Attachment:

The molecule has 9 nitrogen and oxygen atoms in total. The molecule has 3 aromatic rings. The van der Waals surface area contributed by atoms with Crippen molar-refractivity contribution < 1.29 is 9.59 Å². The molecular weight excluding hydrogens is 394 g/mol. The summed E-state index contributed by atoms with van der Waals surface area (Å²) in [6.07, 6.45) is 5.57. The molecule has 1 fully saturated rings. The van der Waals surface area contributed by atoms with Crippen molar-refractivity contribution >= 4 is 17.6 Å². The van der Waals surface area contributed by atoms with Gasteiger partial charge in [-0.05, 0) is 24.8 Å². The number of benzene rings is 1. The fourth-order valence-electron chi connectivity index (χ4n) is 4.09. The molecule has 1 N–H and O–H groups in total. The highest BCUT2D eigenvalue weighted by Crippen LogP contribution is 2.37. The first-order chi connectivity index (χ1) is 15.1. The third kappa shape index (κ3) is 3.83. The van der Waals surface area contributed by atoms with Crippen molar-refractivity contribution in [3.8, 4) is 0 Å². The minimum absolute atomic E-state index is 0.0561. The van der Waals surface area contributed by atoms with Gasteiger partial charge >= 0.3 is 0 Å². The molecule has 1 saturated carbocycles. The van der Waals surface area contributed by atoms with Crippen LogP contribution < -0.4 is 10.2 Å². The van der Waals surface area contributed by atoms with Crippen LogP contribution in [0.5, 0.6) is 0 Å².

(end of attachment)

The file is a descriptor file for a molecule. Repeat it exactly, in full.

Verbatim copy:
The molecule has 9 nitrogen and oxygen atoms in total. The molecule has 3 aromatic rings. The van der Waals surface area contributed by atoms with Crippen molar-refractivity contribution < 1.29 is 9.59 Å². The molecular weight excluding hydrogens is 394 g/mol. The summed E-state index contributed by atoms with van der Waals surface area (Å²) in [6.07, 6.45) is 5.57. The molecule has 1 fully saturated rings. The van der Waals surface area contributed by atoms with Crippen molar-refractivity contribution >= 4 is 17.6 Å². The van der Waals surface area contributed by atoms with Gasteiger partial charge in [-0.05, 0) is 24.8 Å². The number of benzene rings is 1. The fourth-order valence-electron chi connectivity index (χ4n) is 4.09. The molecule has 1 N–H and O–H groups in total. The highest BCUT2D eigenvalue weighted by Crippen LogP contribution is 2.37. The first-order chi connectivity index (χ1) is 15.1. The third kappa shape index (κ3) is 3.83. The van der Waals surface area contributed by atoms with Crippen molar-refractivity contribution in [3.8, 4) is 0 Å². The minimum absolute atomic E-state index is 0.0561. The van der Waals surface area contributed by atoms with Gasteiger partial charge >= 0.3 is 0 Å². The molecule has 1 saturated carbocycles. The van der Waals surface area contributed by atoms with Crippen LogP contribution < -0.4 is 10.2 Å². The van der Waals surface area contributed by atoms with Crippen LogP contribution in [0.5, 0.6) is 0 Å².